posted by happyturtle at 3:25 AM on June 25, 2008


Happyturtle obviously knows the score. The UK is very serious about this. People get in trouble for breaking the rules, even the rich and famous.
posted by galaksit at 6:26 AM on June 25, 2008


This dog is 13 years old, I would be highly concerned as to whether or not it could survive the trip. Can you take it?
posted by BobbyDigital at 9:03 AM on June 25, 2008


Yup, the dog has had his blood test, shots, and microchipping.

It's good to hear the anecdotes of relatively smooth trips from you guys.

RZA: That's exactly my concern. I'm trying to find out the likelihood of problems or death. I guess that's something the vet could tell us.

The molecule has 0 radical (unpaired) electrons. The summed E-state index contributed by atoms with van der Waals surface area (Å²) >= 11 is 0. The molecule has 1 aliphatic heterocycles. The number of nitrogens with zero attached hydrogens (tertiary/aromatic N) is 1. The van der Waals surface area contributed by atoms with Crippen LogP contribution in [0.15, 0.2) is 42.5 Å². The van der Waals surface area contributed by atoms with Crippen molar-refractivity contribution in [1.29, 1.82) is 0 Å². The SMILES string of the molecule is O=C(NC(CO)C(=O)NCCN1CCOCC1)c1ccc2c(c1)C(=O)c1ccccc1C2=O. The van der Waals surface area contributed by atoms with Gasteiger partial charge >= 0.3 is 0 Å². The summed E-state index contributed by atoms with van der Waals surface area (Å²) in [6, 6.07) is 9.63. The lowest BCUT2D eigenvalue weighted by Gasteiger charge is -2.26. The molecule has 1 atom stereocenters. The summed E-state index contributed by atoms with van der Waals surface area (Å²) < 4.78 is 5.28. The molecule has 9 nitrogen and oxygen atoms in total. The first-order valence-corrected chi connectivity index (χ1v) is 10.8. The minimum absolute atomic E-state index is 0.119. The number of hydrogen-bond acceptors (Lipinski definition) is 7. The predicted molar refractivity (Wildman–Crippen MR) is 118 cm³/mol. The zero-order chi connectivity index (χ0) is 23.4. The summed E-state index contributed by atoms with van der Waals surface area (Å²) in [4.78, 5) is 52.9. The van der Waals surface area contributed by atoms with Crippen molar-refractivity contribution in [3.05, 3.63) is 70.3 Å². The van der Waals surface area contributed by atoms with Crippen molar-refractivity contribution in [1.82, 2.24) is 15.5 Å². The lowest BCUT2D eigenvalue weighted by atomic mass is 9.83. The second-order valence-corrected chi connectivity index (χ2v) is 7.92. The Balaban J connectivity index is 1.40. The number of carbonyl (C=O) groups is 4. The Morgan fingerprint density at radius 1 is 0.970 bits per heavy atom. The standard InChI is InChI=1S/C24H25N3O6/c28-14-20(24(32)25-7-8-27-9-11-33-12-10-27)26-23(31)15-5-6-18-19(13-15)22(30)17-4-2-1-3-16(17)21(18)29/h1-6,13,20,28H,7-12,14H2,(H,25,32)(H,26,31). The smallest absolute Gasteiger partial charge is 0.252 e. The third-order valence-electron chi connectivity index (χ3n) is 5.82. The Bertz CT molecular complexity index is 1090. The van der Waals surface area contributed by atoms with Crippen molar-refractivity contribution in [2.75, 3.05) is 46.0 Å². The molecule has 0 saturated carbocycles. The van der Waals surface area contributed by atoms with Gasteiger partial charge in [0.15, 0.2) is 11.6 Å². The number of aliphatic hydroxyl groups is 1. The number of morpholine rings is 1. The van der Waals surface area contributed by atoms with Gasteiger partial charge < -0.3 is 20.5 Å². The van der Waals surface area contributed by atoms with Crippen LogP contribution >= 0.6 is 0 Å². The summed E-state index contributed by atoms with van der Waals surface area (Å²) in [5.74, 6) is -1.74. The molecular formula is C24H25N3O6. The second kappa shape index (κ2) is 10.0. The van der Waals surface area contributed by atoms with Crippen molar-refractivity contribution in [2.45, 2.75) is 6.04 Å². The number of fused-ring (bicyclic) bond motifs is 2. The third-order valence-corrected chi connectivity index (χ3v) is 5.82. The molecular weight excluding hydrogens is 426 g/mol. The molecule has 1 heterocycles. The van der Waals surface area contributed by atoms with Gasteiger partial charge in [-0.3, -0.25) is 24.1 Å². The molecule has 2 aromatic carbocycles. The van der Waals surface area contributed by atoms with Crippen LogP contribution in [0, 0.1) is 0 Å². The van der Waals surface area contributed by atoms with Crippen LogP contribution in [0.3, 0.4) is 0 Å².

I don't think I'd be able to convince her to give him up, as she's even more attached to him than I am, unless there was a serious risk of death or damage.
posted by ignignokt at 9:53 AM on June 25, 2008


california to the uk is a really really really long flight for an older dog to be in the cargo hold, especially if he's never flown before—and then he'd still have to go through all the customs/quarantine, which will be extra stressful. also if she flies in the summer or early fall, it might be too hot in california (and therefore the tarmac) for the airlines to even accept him to fly in the first place.
posted by lia at 1:23 PM on June 25, 2008